- actions agreed at the second annual cabinet meeting with children and young people (2018)
- actions agreed at the first annual cabinet meeting with children and young people (2017)
The First Minister held an FM Question Time in 2018 and 2019 with children and young people. Topics raised have included education, mental health, housing and equalities. These events were co-ordinated by YouthLink Scotland and Children in Scotland. The 2019 event is available from Children in Scotland.
See a thank you letter to children and young people in Scotland for their contributions in 2018 to 2019.
The rights of children in employment, performances and sports
We produce a series of guidance relating to children's rights.
- Young performers licensing: a guide for local authorities
- Young performers: guide for parents and guardians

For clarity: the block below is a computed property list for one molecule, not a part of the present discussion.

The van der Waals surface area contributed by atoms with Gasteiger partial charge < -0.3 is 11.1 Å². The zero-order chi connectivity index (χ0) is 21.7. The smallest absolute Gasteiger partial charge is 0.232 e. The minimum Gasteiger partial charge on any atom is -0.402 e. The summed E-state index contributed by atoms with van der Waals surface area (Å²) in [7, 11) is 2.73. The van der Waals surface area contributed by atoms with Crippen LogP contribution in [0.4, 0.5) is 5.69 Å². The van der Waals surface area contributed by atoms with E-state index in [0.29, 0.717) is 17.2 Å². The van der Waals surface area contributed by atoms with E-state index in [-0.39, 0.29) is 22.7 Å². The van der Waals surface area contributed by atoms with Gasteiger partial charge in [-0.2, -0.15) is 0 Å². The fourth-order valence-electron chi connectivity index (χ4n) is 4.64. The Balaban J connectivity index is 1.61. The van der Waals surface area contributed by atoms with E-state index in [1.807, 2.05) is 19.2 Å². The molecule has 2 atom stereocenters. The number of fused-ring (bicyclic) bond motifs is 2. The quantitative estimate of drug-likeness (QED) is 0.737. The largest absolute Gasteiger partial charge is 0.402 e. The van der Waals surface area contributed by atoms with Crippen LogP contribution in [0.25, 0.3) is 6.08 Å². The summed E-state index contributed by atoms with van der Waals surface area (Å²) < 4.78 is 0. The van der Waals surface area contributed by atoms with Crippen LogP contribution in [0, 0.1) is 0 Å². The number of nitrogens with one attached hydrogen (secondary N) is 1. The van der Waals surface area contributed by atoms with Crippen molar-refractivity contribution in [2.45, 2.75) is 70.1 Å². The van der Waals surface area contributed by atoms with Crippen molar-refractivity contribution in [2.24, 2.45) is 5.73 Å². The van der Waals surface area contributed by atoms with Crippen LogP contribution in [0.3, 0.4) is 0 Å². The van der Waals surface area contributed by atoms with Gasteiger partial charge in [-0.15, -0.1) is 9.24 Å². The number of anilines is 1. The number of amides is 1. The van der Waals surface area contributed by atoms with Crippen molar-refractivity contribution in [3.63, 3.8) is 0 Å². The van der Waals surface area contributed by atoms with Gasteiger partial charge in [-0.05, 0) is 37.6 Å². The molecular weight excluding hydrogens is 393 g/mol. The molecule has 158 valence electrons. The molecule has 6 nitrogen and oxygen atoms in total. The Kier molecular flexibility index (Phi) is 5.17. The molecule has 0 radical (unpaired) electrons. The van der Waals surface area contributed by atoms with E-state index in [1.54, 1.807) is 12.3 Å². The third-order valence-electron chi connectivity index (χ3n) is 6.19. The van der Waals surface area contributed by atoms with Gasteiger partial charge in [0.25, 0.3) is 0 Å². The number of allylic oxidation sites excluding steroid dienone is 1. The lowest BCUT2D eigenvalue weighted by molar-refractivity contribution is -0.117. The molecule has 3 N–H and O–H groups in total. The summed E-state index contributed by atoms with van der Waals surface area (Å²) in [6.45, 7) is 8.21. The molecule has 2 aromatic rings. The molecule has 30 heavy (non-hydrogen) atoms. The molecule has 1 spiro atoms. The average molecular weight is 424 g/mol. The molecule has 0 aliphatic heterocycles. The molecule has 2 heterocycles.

- Employment of children: a guide for children
- apply for a child performance licence
Child Rights and Wellbeing Impact Assessment (CRWIA)
We designed the CRWIA approach to support Scottish Ministers in meeting their duties under Part 1 of the Children and Young People (Scotland) Act 2014 and in relation to the Articles of the United Nations Convention of the Rights of the Child (UNCRC).
The CRWIA helps us to assess whether our policies and legislation will realise children's rights and help protect and promote the wellbeing of children and young people.
The CRWIA can be undertaken as part of a joint impact assessment (alongside an Equality Impact Assessment, for example) provided that: